Ok, employers don’t need to hold everything. They should continue to prepare for the August 1 effective date of Minnesota’s new same-sex marriage law, and the September 23 effective date of new requirements under the HIPAA Omnibus Rule. And employers still need to make sure their wellness programs comply with final regulations issued earlier this year, and still need to make sure they are compliant with many of the other requirements under the Affordable Care Act (ACA) that are effective between now and January 1, 2014. But at least employers can “put down their pencils” with regard to their planning on how they will comply with the Employer Shared Responsibility mandate (aka the “Play or Pay” mandate), at least for one year.
On July 2, 2013, the U.S. Treasury announced that the Obama Administration will provide an additional year before the Employer Shared Responsibility mandate will be effective. The Treasury expects to publish formal guidance within the next week or so describing the details of this delayed effective date. Also, during the summer of 2014, the Treasury expects to issue additional proposed rules on how the various information reporting requirements on the mandate are to be met. Once these rules have been issued, the Administration will work with employers, insurers, and other reporting entities to strongly encourage them to voluntarily implement this information reporting in 2014, in preparation for the full application of the provisions in 2015.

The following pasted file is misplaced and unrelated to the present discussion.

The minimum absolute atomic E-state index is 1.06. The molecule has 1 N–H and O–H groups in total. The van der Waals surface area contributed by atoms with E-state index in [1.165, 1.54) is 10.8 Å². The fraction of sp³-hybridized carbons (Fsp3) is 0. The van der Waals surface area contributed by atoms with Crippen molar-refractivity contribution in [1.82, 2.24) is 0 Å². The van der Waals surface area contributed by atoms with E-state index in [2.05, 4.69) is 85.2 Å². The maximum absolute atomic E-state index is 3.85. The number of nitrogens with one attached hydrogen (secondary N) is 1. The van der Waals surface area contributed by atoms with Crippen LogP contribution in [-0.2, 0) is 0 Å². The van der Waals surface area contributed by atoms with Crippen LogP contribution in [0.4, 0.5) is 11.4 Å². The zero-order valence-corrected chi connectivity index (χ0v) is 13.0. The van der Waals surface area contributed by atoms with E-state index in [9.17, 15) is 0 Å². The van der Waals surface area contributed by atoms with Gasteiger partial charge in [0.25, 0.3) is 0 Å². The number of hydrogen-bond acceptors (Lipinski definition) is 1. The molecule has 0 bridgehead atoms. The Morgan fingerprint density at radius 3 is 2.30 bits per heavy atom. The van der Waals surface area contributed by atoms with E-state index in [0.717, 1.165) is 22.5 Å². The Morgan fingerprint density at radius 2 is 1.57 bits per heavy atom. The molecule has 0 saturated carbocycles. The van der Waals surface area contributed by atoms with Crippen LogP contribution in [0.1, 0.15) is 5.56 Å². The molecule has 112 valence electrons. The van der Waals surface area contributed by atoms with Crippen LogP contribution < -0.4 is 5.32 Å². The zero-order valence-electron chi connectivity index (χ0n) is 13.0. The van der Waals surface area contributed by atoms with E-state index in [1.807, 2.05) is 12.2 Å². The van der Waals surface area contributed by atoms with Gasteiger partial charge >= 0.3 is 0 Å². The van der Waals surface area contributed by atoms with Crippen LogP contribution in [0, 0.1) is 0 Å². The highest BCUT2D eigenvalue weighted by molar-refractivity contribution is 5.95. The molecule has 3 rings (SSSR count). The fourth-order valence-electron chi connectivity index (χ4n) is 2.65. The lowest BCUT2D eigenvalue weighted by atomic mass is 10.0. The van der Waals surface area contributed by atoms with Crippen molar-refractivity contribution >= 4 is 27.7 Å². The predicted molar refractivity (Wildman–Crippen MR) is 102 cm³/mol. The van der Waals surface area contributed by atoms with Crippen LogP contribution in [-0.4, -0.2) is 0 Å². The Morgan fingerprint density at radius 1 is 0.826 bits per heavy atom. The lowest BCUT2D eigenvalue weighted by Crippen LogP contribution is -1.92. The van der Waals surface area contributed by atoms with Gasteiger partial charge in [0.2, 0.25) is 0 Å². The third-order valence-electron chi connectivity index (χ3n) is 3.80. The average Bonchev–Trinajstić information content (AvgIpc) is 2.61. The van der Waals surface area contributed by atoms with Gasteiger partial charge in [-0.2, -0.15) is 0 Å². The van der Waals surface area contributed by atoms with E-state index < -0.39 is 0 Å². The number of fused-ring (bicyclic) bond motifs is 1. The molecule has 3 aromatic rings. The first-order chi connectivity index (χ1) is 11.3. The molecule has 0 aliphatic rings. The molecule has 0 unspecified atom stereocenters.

Takeaway: Since penalties under the Employer Shared Responsibility mandate will not apply in 2014, employers can put on hold any changes they were intending to make to their medical plan or business hiring practices, as a result of the mandate, without having to worry about any penalties under the mandate before 2015. During this 2014 transition period, employers will need to watch for further guidance issued by the Treasury on this issue. In addition, employers can focus their benefit plan compliance efforts on more immediate concerns, such as the affect on their benefit plans of the partial repeal of DOMA, and the new HIPAA Omnibus Rule.